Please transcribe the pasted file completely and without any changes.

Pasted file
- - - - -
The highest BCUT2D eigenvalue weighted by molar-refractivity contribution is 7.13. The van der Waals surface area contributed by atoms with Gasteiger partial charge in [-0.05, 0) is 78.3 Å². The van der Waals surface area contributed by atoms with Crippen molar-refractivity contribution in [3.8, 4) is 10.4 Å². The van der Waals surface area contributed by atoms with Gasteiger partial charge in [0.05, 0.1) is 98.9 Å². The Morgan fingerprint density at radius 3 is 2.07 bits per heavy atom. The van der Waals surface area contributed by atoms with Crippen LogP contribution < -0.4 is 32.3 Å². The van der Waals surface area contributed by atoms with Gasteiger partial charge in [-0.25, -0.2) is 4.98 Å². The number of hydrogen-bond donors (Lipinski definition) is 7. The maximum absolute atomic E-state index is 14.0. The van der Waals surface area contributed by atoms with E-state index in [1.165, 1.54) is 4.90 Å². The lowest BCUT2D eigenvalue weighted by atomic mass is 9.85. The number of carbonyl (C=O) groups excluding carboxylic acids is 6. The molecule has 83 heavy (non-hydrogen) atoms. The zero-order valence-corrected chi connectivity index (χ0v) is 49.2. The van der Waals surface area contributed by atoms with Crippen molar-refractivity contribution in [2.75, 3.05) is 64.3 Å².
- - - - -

The highest BCUT2D eigenvalue weighted by molar-refractivity contribution is 7.13. The van der Waals surface area contributed by atoms with Gasteiger partial charge in [-0.05, 0) is 78.3 Å². The van der Waals surface area contributed by atoms with Crippen molar-refractivity contribution in [3.8, 4) is 10.4 Å². The van der Waals surface area contributed by atoms with Gasteiger partial charge in [0.05, 0.1) is 98.9 Å². The Morgan fingerprint density at radius 3 is 2.07 bits per heavy atom. The van der Waals surface area contributed by atoms with Crippen LogP contribution < -0.4 is 32.3 Å². The van der Waals surface area contributed by atoms with Gasteiger partial charge in [-0.25, -0.2) is 4.98 Å². The number of hydrogen-bond donors (Lipinski definition) is 7. The maximum absolute atomic E-state index is 14.0. The van der Waals surface area contributed by atoms with E-state index in [1.165, 1.54) is 4.90 Å². The lowest BCUT2D eigenvalue weighted by atomic mass is 9.85. The number of carbonyl (C=O) groups excluding carboxylic acids is 6. The molecule has 83 heavy (non-hydrogen) atoms. The zero-order valence-corrected chi connectivity index (χ0v) is 49.2. The van der Waals surface area contributed by atoms with Crippen molar-refractivity contribution in [2.75, 3.05) is 64.3 Å².